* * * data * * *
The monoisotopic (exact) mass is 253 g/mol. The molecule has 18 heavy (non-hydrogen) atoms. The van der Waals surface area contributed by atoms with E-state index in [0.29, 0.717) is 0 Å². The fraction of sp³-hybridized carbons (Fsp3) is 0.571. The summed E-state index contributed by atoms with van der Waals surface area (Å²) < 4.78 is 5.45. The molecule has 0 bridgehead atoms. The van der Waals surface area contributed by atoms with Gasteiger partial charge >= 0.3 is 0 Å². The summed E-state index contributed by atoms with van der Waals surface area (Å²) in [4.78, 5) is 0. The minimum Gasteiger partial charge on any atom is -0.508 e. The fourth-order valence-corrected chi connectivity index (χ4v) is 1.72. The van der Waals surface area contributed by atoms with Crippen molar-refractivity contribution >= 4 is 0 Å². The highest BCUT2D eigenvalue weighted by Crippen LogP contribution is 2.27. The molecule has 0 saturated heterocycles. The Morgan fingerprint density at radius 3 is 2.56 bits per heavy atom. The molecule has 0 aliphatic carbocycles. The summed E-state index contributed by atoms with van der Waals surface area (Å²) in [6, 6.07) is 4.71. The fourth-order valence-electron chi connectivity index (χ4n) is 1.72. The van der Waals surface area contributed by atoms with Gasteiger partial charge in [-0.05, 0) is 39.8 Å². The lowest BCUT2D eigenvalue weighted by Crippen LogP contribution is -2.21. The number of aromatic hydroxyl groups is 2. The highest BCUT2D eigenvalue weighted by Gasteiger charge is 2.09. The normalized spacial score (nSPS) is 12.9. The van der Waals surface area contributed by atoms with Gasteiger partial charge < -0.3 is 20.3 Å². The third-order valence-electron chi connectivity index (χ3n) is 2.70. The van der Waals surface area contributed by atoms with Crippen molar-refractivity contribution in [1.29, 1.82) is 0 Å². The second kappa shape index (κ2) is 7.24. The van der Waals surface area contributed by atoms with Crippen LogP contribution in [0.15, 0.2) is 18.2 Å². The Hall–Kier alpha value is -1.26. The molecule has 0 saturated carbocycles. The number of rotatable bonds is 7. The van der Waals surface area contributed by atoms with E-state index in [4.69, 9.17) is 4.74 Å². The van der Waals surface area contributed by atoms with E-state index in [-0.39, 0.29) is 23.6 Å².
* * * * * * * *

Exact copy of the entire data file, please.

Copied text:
The monoisotopic (exact) mass is 253 g/mol. The molecule has 18 heavy (non-hydrogen) atoms. The van der Waals surface area contributed by atoms with E-state index in [0.29, 0.717) is 0 Å². The fraction of sp³-hybridized carbons (Fsp3) is 0.571. The summed E-state index contributed by atoms with van der Waals surface area (Å²) < 4.78 is 5.45. The molecule has 0 bridgehead atoms. The van der Waals surface area contributed by atoms with Gasteiger partial charge >= 0.3 is 0 Å². The summed E-state index contributed by atoms with van der Waals surface area (Å²) in [4.78, 5) is 0. The minimum Gasteiger partial charge on any atom is -0.508 e. The fourth-order valence-corrected chi connectivity index (χ4v) is 1.72. The van der Waals surface area contributed by atoms with Crippen molar-refractivity contribution >= 4 is 0 Å². The highest BCUT2D eigenvalue weighted by Crippen LogP contribution is 2.27. The molecule has 0 saturated heterocycles. The Morgan fingerprint density at radius 3 is 2.56 bits per heavy atom. The molecule has 0 aliphatic carbocycles. The summed E-state index contributed by atoms with van der Waals surface area (Å²) in [6, 6.07) is 4.71. The fourth-order valence-electron chi connectivity index (χ4n) is 1.72. The van der Waals surface area contributed by atoms with Gasteiger partial charge in [-0.05, 0) is 39.8 Å². The lowest BCUT2D eigenvalue weighted by Crippen LogP contribution is -2.21. The number of aromatic hydroxyl groups is 2. The highest BCUT2D eigenvalue weighted by Gasteiger charge is 2.09. The normalized spacial score (nSPS) is 12.9. The van der Waals surface area contributed by atoms with Gasteiger partial charge < -0.3 is 20.3 Å². The third-order valence-electron chi connectivity index (χ3n) is 2.70. The van der Waals surface area contributed by atoms with Crippen molar-refractivity contribution in [1.29, 1.82) is 0 Å². The second kappa shape index (κ2) is 7.24. The van der Waals surface area contributed by atoms with Crippen LogP contribution in [0.15, 0.2) is 18.2 Å². The Hall–Kier alpha value is -1.26. The molecule has 0 saturated carbocycles. The number of rotatable bonds is 7. The van der Waals surface area contributed by atoms with E-state index in [4.69, 9.17) is 4.74 Å². The van der Waals surface area contributed by atoms with E-state index in [-0.39, 0.29) is 23.6 Å².